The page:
Sunday, June 22, 2014

Jam baked in a bread machine

A fellow blog reader asked me recently if the jam I made was baked in my bread machine. It was not, but it got me thinking about those that do like to use their bread machines for that purpose.

So, I searched around and found a few recipes to share with you.

The bread machine I used to own had a specific jam feature, but I never did try it out. Sadly, it died last year and I just haven't bothered to buy another one. We don't eat enough sweets or bread anymore to justify buying one. It was nice to stick outside on a hot day though and bake some dessert or bread.

Here are some recipes for you to try:

Bread machine jam
Strawberry jam



This jam needs to be stored in your freezer or fridge or in your belly! Not on a shelf.

If you want to learn to can jam, here is a great place to start! I do not recommend open kettle canning. I have family members who do this and it's just not safe! I wouldn't want to play around with my health just to say I canned some jam!

Wednesday, June 18, 2014

Felted pouch

I haven't been in the mood to knit lately but was looking through my yarn stash and found a skein of Lamb's Pride Worsted yarn.

So, I grabbed some size 9 dpn's and knitted this:


It's waiting to be felted and embroidered. I'm curious to know how much it will shrink as I've not hand felted this brand before.

I didn't pay attention to how many I casted on or how long I knit for. One reason I like these pouches is for that reason. No counting rows or stitches.

But should you want to make one for yourself- simply cast on any number of stitches- just make sure that it's an even number.

Keep in mind it will shrink when felted so make it wide enough.

These pouches are so easy to make. You knit the front and the back at the same time. To make- knit first stitch, then slip the next stitch as if to purl. And repeat to the end. Then, start over. It will feel and look a little funny at first as it's double thick, but keep on going. After a few rows you'll be able to see it coming along.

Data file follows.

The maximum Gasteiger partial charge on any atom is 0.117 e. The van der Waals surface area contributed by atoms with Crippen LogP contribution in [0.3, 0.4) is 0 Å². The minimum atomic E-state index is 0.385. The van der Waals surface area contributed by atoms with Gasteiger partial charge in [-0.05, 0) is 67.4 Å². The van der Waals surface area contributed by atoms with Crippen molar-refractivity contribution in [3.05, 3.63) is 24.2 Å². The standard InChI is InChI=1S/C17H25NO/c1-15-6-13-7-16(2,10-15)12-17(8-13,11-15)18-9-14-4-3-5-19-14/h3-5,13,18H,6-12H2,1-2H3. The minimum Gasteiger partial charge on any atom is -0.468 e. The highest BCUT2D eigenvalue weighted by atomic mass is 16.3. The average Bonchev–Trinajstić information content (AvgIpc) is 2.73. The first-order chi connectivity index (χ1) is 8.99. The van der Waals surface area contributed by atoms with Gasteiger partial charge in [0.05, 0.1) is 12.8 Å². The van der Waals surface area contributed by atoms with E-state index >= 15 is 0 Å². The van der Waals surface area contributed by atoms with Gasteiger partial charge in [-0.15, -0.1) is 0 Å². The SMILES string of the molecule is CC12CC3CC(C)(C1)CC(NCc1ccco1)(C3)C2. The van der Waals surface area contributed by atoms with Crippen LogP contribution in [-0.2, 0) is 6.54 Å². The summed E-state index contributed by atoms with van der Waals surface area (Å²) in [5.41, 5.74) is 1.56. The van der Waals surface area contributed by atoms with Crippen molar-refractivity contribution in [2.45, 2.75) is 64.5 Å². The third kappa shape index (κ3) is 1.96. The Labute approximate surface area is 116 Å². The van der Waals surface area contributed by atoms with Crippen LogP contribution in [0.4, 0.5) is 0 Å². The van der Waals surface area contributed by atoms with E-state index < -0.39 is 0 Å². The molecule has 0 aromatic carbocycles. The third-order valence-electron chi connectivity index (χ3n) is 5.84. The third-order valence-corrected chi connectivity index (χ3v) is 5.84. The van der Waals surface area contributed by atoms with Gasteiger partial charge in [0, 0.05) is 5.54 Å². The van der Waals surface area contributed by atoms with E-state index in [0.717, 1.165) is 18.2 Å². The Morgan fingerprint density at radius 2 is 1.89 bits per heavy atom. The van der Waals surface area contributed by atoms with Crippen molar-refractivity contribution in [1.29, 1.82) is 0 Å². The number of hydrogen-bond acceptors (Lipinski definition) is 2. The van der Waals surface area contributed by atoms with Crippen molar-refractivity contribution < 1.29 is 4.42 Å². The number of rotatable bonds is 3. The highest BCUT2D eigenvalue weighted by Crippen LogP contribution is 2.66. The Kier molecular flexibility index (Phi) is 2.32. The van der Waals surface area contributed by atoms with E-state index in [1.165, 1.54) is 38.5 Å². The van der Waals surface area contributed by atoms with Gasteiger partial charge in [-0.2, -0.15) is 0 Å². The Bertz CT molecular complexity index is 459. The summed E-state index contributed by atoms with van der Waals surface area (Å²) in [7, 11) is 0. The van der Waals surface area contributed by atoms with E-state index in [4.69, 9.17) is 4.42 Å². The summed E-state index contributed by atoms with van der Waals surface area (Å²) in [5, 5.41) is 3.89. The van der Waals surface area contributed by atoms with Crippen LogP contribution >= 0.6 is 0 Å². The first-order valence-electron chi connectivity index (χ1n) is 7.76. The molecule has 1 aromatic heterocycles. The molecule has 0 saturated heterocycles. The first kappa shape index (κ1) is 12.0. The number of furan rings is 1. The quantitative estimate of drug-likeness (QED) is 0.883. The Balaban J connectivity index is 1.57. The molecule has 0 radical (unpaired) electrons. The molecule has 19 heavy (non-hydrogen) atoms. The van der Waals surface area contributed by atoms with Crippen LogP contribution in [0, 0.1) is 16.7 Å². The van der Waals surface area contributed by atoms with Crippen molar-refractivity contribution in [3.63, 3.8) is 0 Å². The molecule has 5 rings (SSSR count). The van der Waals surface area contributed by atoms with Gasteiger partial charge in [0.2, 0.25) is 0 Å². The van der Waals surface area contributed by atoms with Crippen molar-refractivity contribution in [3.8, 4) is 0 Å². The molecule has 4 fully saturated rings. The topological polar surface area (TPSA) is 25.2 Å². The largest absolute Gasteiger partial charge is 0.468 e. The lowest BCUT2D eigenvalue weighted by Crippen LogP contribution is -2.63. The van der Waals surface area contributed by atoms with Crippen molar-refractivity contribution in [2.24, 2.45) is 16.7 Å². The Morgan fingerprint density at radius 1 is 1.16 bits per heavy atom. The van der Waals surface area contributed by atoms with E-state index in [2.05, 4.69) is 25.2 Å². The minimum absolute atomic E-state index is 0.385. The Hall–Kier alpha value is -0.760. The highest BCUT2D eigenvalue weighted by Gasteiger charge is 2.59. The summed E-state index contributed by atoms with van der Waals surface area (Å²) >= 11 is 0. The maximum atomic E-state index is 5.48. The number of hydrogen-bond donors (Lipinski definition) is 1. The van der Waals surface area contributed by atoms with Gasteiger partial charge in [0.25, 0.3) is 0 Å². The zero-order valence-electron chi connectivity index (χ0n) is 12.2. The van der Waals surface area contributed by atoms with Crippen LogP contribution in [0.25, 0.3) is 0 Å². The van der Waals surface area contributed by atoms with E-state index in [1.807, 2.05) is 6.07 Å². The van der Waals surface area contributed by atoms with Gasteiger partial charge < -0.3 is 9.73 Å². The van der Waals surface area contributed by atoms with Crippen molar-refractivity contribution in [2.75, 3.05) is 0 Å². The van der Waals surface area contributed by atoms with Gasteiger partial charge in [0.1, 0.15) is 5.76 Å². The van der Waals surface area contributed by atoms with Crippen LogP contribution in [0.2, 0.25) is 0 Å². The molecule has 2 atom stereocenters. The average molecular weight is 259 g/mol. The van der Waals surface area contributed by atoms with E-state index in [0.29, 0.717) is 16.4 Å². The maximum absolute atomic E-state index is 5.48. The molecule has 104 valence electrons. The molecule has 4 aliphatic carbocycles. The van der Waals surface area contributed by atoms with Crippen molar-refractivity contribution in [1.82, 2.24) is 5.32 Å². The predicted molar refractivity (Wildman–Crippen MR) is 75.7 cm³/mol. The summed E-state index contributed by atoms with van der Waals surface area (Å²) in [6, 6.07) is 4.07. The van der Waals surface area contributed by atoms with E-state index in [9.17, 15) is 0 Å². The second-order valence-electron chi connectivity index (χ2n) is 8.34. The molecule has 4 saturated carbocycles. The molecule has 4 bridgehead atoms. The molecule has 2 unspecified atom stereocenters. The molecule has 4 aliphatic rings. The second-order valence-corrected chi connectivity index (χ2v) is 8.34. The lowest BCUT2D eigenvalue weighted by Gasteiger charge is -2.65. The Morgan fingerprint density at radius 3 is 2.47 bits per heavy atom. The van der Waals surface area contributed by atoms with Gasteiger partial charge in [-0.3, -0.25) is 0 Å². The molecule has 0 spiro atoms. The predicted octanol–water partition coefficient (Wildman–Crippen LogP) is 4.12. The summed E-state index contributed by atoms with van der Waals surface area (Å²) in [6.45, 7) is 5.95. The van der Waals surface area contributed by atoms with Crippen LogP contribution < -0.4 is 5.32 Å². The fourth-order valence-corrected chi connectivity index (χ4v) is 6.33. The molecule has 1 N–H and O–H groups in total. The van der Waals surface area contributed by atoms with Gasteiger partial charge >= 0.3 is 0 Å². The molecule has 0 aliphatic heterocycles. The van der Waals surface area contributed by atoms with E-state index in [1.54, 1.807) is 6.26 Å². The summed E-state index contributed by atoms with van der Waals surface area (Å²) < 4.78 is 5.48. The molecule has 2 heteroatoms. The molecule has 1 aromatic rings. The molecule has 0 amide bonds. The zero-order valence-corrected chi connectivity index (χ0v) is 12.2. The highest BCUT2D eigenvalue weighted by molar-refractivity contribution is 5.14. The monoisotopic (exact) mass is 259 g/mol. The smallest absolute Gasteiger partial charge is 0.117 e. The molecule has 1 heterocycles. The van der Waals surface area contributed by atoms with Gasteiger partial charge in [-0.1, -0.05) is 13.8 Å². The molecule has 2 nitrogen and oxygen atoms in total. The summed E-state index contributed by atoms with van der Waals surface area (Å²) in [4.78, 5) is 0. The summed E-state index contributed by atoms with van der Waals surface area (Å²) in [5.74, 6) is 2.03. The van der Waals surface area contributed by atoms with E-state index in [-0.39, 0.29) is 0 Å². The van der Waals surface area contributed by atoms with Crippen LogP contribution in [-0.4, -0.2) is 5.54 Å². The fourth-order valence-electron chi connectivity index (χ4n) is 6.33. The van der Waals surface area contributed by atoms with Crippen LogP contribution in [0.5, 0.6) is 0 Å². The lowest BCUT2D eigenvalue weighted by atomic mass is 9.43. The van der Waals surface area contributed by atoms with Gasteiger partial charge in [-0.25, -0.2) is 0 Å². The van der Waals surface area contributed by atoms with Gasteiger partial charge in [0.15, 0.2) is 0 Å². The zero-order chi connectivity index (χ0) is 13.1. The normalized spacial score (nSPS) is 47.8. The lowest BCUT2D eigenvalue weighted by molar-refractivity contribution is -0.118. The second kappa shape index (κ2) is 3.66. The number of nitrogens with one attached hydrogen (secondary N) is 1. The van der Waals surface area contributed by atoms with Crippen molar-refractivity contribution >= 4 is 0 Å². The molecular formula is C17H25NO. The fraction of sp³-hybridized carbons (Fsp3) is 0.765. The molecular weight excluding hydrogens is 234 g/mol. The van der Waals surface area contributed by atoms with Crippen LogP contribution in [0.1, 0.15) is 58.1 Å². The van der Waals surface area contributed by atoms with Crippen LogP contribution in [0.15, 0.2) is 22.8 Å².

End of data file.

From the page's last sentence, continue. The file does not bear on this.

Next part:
To end it, you just slip the knit stitches on one needle and the slipped stitches on another. One at a time. You can then knit a flap if you choose or just bind off. It always looks a little strange but the good news is that it will all be felted and not be seen.

Sunday, June 15, 2014

Will I ever stop sewing bags??

I'm not sure when I'll stop sewing more bags, but right now I'm having too much fun to stop!

Here's a collage of what I made last week!


They range in size from snack size to medium sized.

The pattern can be found here.
She has a freebie version to try out the pattern. I recommend it!

Strawberry jam

I went to the local strawberry farm a few weeks ago and picked a whopping 3 1/2 pounds! lol. I froze them for later jam making and finally got around to making some jam last week.

I made one batch of canned jam and one batch of freezer jam.


This was the first time I've used Ball's Low Sugar/No Sugar pectin. I like it better than Sure-Jell brand, but I've always preferred Ball brand over Sure-Jell for some reason. Probably because that's what I used when I first learned to can.

Anyways, the jam turned out great and looking forward to making more this summer.

This week I'm going to pick at the local blueberry farm and blackberries are next on the list!

I found some recipes for blueberry spice jam, blueberry mango jam and of course, blackberry jelly! Yum! I can't wait!

Wednesday, June 4, 2014

More bags!

I sewed two more drawstring bags last week.



The pink one was supposed to have outside pockets in the same accent color as the top. I don't know how I did it, but the pockets ended up on the inside. I'm still trying to figure out how it happened, but I'm stumped!

Here's another one I made for a friend:


I love this material so much I sewed some curtains out of it for my kitchen window. 

These are two tiny sized bags I made from this pattern. It is totally worth it. The bag sizes are great and I plan to make several of each size.